Issuer Reporting and Disclosure continued to be the most common allegation type, representing in FY 2018 nearly half (45%) of public company enforcement actions during the 2018 fiscal year. FCPA allegations accounted for only 13 percent of public company enforcement actions in FY 2018, down from the FY 2010-FY 2017 annual average of 20%.
During FY 2018, about half (51%) of public company enforcement actions targeted the Finance, Insurance, and Real Estate industry, consistent with the annual average during the period FY 2010-FY 2017 of 48%. Within this industry category, public company enforcement actions against Commercial Banks accounted for more than 25% of actions in FY 2018.
The SEC imposed monetary settlements on 89 percent of the defendants that reach settlements in FY 2018, compared with a FY 2010-FY 2017 annual average 84%. Monetary settlements in public company enforcement actions totaled $2.4 billion, well above the FY 2010-FY2017 annual average of $1.4 billion.
However, of the $2.4 billion in public company enforcement actions settlements in FY 2018, $1.786 billion represented the amount from a single case, the Petrobras bribery enforcement action. The SEC actually recovered very little of the penalties and disgorgements in the Petrobras case, as the agency credited amounts the company paid in connection with a related securities class action lawsuit and penalties paid to Brazilian authorities. Of the penalties and disgorgements against Petrobras, only $85 million was not offset by credits.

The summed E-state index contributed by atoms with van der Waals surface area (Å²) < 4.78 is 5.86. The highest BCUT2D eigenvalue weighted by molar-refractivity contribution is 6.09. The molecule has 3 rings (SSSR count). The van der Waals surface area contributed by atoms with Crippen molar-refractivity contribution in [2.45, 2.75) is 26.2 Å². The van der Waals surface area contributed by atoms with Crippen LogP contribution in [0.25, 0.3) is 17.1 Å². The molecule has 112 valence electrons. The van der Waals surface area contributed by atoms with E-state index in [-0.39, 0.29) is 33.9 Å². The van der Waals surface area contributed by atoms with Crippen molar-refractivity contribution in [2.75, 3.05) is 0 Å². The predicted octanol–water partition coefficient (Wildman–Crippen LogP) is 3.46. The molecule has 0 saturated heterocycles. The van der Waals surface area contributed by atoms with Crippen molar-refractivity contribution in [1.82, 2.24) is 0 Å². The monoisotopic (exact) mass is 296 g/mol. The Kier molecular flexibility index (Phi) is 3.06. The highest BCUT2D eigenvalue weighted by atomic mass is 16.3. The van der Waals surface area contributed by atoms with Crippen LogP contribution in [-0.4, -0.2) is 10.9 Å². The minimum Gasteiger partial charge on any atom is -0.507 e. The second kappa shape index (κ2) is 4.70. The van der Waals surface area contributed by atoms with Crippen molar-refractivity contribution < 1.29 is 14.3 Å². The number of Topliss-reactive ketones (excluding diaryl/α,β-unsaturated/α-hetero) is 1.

The report itself contains no analysis or speculation on why the numbers of public company enforcement actions jumped so significantly in the second half of 2018. The increase in public company enforcement actions mirrors the overall increase in SEC enforcement activity during the year’s second half. The increased level of activity in FY 2018 presents quite a contrast with the reduced levels of enforcement activity during the 2017 fiscal year.
The reduction of the enforcement activity in the 2017 FY was widely viewed as consistent with the Trump administration’s overall hostility to regulation and governmental action. The expectation among at least some commentators was that the agency would again report a reduction in activity in the 2018 FY. However, contrary to these expectations, the activity jumped significantly, at least toward the second half of the year. The increase suggests that whatever the overall administrative view may be toward regulatory activity, the approach is not so comprehensive that it precludes an active enforcement approach from the SEC.
One interesting question is whether the heightened level of activity at the end of the 2018 fiscal year will continue during the current fiscal year. Without knowing for sure what caused the surge in the second half of 2018, it is hard to speculate about whether the increase level of activity will continue into the current year.
One thing I did note in connection with the SEC’s own November 2018 enforcement activity report was that as of the end of the 2018 FY, the agency had over 225 cyber-related investigations pending. Call it a hunch, but I suspect that we will be seeing a significant amount of cyber-related enforcement activity during FY 2019, which could drive the overall enforcement numbers for the fiscal year.